Brian Lawless / PA Wire / AP

Northern Ireland hears an echo of itself in Israeli-Palestinian conflict

Graffiti show how some affected by the Irish conflict see reflections of Northern Ireland in Gaza

Members of St. Patrick’s Catholic Church in the small Northern Irish town of Dungannon awoke Thursday to a disturbing sight: Graffiti reading “f--- Gaza” and several swastikas scrawled in bright green paint on the house of worship, the Belfast Telegraph reported.

To make matters worse, a couple had a wedding set at St. Patrick’s later in the day. Workers quickly washed off the offensive tags, which bore the phrase "UVF14," referring to the Ulster Volunteer Force, a Protestant paramilitary group, and to a white nationalist phrase with 14 letters in it, according to The Telegraph.

The wedding went ahead as planned.

“Parishioners are disgusted by this,” the local member of parliament, Michelle Gildernew, a member of the mostly Catholic Sinn Fein party, told The Telegraph.

"There was a wedding this morning, and I spoke to the groom and guests, and they couldn't believe it,” said Gildernew. “I hope those responsible are punished, because this has to stop. These kind of attacks tend to lead on to others and could end in someone being seriously injured or killed."

Police are investigating the incident as a hate crime. 

‘A lot of madness’

Such slogans might seem out of place 3,500 miles away from the bloodshed in the Gaza Strip, but for many in Northern Ireland, the causes of the Palestinians and Israelis rouse allegiances when tensions flare in the Middle East.

“Ultimately, Northern Ireland is a very small place, with a lot of madness, and in this sense it is also very similar to Israel,” Ithamar Handelman Smith, an Israeli documentary filmmaker who directed a film about the phenomenon called “Shalom Belfast?” told Haaretz.

Catholics tend to imagine themselves in Palestinian shoes — ruled for hundreds of years by a foreign force, the Protestant English monarchy. Protestants, many descendants of Scottish and English settlers, see themselves in the Israelis’ position — staking a righteous, ancient claim to territory in defiance of a force they view as bloodthirsty insurgents, the Irish Republican Army.

Among the loyalists, i.e., those loyal to the crown, some on the far right openly profess xenophobic and anti-Semitic sentiments. According to Handelman Smith, they might see Israel as a bulwark against Muslims they feel pose a threat, but they do not bear heartfelt affection for the Jewish people. This, perhaps, explains the inclusion of swastikas, a Nazi symbol, in the graffiti on St. Patrick’s.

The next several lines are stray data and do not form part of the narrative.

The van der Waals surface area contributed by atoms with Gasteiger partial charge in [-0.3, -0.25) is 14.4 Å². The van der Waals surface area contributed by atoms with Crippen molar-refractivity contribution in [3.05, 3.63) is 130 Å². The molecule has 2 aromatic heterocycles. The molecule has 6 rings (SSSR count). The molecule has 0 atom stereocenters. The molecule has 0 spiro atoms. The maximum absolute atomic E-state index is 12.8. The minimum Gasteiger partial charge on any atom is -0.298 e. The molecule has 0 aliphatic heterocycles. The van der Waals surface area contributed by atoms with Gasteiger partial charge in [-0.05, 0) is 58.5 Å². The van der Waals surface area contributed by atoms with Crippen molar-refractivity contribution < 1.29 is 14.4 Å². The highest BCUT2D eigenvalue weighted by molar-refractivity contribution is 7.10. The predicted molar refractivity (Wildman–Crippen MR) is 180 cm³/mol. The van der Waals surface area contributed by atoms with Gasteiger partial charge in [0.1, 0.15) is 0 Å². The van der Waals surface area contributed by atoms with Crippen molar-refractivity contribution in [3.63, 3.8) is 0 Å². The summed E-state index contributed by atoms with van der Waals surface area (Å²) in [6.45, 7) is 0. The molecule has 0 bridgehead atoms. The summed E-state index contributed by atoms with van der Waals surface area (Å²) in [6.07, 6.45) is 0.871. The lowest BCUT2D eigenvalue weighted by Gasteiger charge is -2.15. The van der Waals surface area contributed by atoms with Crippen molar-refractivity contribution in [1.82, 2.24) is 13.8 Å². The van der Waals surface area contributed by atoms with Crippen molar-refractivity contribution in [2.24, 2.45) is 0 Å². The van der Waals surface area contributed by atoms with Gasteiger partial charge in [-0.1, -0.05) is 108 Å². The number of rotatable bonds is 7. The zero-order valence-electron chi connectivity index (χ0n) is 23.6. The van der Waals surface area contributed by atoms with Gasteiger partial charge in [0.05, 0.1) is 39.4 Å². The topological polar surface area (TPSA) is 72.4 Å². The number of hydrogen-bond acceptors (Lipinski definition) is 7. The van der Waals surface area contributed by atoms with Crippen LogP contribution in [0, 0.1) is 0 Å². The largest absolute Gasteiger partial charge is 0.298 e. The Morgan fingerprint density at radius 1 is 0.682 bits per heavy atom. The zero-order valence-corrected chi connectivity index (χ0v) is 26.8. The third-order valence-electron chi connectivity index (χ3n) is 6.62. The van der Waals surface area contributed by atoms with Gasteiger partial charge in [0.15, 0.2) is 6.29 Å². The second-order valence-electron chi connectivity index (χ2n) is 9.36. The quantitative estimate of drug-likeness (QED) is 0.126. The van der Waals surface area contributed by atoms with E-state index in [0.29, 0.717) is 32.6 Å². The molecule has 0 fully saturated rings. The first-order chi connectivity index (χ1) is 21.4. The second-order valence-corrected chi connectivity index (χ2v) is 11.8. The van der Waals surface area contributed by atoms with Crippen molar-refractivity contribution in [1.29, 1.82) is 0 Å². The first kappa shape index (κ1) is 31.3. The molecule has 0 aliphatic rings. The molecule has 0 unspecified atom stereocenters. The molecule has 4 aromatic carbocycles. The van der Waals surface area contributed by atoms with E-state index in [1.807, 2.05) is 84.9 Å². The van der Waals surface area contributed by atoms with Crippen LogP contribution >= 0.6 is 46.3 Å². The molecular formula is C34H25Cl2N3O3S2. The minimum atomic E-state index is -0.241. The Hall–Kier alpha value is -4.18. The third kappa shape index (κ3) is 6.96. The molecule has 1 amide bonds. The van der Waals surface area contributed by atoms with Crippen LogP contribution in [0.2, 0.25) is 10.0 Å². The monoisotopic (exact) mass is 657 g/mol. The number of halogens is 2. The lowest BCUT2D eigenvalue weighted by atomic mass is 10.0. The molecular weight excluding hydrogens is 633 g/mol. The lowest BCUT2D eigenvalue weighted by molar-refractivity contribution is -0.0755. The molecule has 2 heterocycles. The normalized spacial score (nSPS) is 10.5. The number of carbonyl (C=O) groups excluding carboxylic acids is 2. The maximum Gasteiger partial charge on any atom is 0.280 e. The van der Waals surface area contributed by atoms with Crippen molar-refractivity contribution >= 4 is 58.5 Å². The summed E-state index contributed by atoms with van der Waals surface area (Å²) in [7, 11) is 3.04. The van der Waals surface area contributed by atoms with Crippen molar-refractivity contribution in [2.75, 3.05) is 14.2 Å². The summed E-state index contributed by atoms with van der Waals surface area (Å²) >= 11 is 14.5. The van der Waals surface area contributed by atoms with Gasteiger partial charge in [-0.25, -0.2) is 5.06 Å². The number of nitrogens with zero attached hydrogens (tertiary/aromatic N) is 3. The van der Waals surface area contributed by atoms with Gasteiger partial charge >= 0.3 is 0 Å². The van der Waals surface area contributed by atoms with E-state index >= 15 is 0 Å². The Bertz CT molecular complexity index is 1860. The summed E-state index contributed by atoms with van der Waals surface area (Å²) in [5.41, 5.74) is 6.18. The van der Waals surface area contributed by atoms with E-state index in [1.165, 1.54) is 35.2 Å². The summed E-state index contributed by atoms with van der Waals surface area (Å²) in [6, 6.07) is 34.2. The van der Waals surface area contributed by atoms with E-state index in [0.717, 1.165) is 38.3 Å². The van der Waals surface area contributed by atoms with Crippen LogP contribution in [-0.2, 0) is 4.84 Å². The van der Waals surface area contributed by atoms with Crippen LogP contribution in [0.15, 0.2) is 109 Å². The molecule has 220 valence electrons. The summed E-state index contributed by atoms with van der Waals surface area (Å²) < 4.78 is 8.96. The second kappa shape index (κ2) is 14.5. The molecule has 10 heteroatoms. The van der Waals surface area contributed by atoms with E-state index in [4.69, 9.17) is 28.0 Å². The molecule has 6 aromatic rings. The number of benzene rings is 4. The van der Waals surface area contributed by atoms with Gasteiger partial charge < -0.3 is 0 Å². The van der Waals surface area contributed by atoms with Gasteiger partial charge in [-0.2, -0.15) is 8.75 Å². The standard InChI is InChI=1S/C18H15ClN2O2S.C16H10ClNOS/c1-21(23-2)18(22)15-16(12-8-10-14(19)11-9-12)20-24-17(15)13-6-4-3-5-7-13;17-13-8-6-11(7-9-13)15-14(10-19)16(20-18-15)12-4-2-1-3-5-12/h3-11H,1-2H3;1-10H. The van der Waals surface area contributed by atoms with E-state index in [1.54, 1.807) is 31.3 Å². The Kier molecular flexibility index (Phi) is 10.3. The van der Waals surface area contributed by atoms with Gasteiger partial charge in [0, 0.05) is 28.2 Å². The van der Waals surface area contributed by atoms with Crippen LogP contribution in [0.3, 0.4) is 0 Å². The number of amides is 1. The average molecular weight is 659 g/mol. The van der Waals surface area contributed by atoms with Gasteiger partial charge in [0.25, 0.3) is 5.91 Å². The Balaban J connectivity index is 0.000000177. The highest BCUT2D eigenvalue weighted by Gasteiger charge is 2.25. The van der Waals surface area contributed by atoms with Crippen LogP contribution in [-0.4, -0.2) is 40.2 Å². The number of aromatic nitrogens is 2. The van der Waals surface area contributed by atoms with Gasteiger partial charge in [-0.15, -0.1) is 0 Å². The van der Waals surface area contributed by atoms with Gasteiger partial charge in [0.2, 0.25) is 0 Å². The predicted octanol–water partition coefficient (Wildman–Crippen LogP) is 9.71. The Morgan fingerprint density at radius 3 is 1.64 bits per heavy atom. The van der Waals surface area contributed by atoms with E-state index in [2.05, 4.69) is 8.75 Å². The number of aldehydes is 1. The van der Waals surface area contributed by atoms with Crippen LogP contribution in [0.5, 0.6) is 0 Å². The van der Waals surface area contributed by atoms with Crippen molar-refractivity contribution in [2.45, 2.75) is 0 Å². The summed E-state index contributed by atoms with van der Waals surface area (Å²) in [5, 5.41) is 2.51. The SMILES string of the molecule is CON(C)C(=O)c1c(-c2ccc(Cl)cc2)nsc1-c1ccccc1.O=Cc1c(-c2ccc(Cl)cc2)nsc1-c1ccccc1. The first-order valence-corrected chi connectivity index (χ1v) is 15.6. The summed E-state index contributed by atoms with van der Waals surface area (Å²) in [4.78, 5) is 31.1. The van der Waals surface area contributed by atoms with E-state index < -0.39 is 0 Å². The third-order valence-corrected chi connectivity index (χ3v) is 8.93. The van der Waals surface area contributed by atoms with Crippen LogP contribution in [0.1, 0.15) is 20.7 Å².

“They hate blacks and Muslims and admire Israel because they see in it anti-Muslim might,” Handelman Smith told the paper. “At all those pubs, they asked me whether I had been in the army and had killed Arabs, and I admit I sometimes had to lie.”

During the worst of the Troubles in Northern Ireland, from the late 1960s until the Good Friday agreement in 1998, paramilitary groups from both sides carried out deadly attacks against each other, British troops and innocent civilians. The conflict brought with it bombings, murders, torture and cruel punishments.

Ed Moloney, a journalist and scholar of Irish history, says that while the conflict in Northern Ireland and the one between Israelis and Palestinians share many deep similarities, there are differences that make the latter much harder to resolve.

“The Northern Irish conflict is not a religious conflict,” Moloney said. “People are identified by religion, but it’s a dispute over land, and it’s about unequal distribution of political power.”

“It’s not about fighting over versions of the Bible. It’s about Protestants who were brought over in the 17th century to take land from local Irish people,” he said. “One could argue there are similarities with the Palestinians because the Palestinians also had their lands taken away from them by people from outside.”

Here Moloney refers to the start of what was known as the Ulster Plantation. Oliver Cromwell, a hard-line Protestant English warlord who commanded a fiercely loyal army of soldiers opposed to the Catholic Church, conquered the whole of Ireland in the 1650s, defeating both Catholics and moderate Protestants who opposed him.

Responding to Catholic attacks on Protestant settlers, Cromwell’s campaign killed one-fifth of the indigenous population by sword, musket, disease and starvation. After his victory, Cromwell interned survivors into the western part of the island or sent them to work against their will in the West Indies.